Hotels See Profit in Tangible Products

Bed, Bathrobe and Beyond (New York Times)

Hotels Brand Own ProductsToday we celebrate the 4,000th posting of stories to our Marketing Stories Archive. The Marketing Stories Archive began back on May 14, 2004 when we posted two stories. The first story, titled CRM Superstars, appeared in CRM Magazine, and it examined how several organizations were integrating CRM software within different facets of their business including sales, marketing and customer service.

The second story, titled Can Burger King Rekindle the Sizzle?, appeared on the Harvard Working Knowledge website and looked at how the burger giant was fighting to keep up with McDonalds. Their strategy was targeted at the heart of the marketing concept by focusing on allowing customers to “customize” their purchases.

Reading both of these stories today one is struck by the fact that the problems faced by marketers in 2004 differ little from what marketers face in 2012. In many cases, the issues revolve around two market factors: 1) stiff competition and, 2) continually changing customer needs. Facing these conditions marketers are forced to adjust their plans and seek creative solutions.

This is evident in story #4000 where hotels, facing tough price competition, are finding new ways to generate income. The approach discussed here is for hotels to create their own branded line of products which are sold to their guests. In this way, hotels are extending their brand beyond the hotel service to tangible products.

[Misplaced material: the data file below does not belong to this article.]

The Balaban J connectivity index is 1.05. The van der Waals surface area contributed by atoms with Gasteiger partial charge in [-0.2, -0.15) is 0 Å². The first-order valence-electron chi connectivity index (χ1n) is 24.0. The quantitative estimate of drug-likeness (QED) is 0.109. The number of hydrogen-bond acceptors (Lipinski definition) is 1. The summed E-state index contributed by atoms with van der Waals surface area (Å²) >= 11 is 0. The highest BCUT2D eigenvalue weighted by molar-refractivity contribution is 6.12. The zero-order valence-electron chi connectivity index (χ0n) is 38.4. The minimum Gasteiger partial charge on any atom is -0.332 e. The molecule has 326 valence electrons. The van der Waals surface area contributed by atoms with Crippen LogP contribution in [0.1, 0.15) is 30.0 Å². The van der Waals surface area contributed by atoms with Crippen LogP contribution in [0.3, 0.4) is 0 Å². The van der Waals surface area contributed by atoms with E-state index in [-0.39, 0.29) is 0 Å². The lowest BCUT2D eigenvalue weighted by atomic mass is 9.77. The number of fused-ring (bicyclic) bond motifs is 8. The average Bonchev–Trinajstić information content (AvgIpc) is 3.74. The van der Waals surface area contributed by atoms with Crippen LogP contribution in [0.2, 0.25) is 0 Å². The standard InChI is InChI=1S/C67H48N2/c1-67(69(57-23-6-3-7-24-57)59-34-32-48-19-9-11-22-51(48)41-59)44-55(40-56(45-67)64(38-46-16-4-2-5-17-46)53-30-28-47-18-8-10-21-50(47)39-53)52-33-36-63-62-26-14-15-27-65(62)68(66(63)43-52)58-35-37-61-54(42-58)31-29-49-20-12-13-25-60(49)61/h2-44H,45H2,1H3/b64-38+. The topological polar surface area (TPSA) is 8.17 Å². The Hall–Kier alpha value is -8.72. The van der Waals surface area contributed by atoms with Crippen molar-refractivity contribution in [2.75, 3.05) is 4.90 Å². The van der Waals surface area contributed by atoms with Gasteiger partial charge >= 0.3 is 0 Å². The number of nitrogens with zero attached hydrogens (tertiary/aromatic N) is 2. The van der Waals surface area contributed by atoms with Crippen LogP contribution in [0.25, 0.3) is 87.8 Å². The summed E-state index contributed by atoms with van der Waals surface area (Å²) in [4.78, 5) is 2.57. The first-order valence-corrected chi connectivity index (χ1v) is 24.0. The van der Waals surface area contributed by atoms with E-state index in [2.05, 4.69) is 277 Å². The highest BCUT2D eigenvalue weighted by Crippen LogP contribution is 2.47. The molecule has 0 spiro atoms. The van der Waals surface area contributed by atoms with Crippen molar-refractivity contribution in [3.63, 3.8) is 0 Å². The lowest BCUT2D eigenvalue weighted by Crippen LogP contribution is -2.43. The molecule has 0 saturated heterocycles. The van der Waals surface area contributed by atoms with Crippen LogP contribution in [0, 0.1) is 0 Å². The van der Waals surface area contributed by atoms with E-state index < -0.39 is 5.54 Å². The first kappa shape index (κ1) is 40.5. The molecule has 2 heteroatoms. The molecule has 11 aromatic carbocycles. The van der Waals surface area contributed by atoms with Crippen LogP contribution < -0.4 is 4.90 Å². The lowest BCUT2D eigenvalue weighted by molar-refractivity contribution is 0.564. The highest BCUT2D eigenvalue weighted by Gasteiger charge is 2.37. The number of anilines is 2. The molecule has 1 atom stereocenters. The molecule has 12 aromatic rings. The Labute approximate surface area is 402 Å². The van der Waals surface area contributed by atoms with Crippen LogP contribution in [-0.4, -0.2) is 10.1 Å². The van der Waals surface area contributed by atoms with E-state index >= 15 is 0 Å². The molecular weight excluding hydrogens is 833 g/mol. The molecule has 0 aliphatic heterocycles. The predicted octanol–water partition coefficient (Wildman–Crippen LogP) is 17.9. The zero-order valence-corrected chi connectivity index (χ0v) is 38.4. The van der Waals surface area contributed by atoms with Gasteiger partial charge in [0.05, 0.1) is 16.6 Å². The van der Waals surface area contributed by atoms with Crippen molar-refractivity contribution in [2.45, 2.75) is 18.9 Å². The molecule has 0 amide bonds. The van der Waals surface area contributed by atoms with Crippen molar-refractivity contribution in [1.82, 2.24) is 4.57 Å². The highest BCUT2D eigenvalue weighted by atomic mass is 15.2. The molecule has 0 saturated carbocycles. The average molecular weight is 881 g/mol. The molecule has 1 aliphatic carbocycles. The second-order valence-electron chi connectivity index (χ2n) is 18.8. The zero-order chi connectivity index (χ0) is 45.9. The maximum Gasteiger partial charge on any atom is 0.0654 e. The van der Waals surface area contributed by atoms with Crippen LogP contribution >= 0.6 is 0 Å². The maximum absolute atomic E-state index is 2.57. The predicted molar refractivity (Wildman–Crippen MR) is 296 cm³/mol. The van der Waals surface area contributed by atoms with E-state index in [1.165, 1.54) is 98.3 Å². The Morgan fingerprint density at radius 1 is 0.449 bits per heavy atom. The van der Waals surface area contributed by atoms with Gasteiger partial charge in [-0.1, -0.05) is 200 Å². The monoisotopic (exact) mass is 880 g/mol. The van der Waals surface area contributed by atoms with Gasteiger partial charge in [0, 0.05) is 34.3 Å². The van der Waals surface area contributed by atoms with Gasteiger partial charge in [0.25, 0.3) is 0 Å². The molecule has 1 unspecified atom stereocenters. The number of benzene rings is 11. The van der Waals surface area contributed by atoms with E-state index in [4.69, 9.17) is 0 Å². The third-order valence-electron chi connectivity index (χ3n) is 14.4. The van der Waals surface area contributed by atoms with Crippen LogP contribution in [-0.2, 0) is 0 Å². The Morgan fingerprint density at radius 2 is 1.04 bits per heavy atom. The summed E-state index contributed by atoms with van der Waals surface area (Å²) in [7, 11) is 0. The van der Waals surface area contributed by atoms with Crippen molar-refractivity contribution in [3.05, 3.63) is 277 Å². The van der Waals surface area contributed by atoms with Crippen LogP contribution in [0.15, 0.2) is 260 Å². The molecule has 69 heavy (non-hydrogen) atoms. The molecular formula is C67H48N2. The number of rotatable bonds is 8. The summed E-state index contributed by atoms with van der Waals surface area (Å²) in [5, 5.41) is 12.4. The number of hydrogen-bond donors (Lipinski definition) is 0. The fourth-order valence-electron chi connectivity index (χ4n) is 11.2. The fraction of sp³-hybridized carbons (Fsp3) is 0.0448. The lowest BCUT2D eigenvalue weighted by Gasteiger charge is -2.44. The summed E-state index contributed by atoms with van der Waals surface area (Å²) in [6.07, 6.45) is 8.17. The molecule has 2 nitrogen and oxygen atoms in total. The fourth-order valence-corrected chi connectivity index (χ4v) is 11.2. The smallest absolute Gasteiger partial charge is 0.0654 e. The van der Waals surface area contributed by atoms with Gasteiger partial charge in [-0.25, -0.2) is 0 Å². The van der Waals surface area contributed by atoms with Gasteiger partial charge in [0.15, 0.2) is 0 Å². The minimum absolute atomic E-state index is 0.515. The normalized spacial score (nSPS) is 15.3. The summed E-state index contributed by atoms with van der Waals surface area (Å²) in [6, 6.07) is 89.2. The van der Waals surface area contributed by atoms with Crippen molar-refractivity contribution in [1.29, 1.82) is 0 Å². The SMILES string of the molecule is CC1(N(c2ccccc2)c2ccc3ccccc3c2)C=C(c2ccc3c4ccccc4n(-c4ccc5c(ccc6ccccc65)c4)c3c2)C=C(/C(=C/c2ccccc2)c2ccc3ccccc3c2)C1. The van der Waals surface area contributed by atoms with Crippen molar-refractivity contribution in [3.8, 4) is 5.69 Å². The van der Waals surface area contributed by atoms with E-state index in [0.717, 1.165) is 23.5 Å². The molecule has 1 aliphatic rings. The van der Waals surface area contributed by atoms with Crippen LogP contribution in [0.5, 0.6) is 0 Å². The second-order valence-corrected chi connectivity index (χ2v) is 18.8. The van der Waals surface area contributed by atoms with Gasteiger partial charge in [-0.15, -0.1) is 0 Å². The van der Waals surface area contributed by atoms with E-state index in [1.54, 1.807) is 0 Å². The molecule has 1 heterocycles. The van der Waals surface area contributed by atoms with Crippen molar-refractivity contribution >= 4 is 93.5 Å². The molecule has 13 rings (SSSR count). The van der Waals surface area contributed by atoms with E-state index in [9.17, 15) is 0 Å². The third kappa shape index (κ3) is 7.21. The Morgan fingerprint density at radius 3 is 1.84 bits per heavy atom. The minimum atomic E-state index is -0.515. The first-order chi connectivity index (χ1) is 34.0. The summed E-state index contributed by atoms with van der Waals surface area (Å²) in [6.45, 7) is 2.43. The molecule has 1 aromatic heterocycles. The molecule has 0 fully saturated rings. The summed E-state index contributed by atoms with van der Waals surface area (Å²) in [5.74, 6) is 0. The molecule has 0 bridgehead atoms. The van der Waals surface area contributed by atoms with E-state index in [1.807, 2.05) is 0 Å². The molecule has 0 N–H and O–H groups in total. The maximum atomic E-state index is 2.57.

Westin Hotels has been particularly successful with its line of Heavenly branded products, including robes, bedding, lotions and shampoos. Since 1999, according to the company, it has sold more than 100,000 of its Heavenly Bed mattresses, and 250,000 pillows identical to the ones it offers in its hotel rooms. It sells the products through its Web site and partners, including Nordstom, Amazon and Pottery Barn stores.

What issues discussed in the current story are similar to the issues presented in the stories published in 2004?

Image by pellesten

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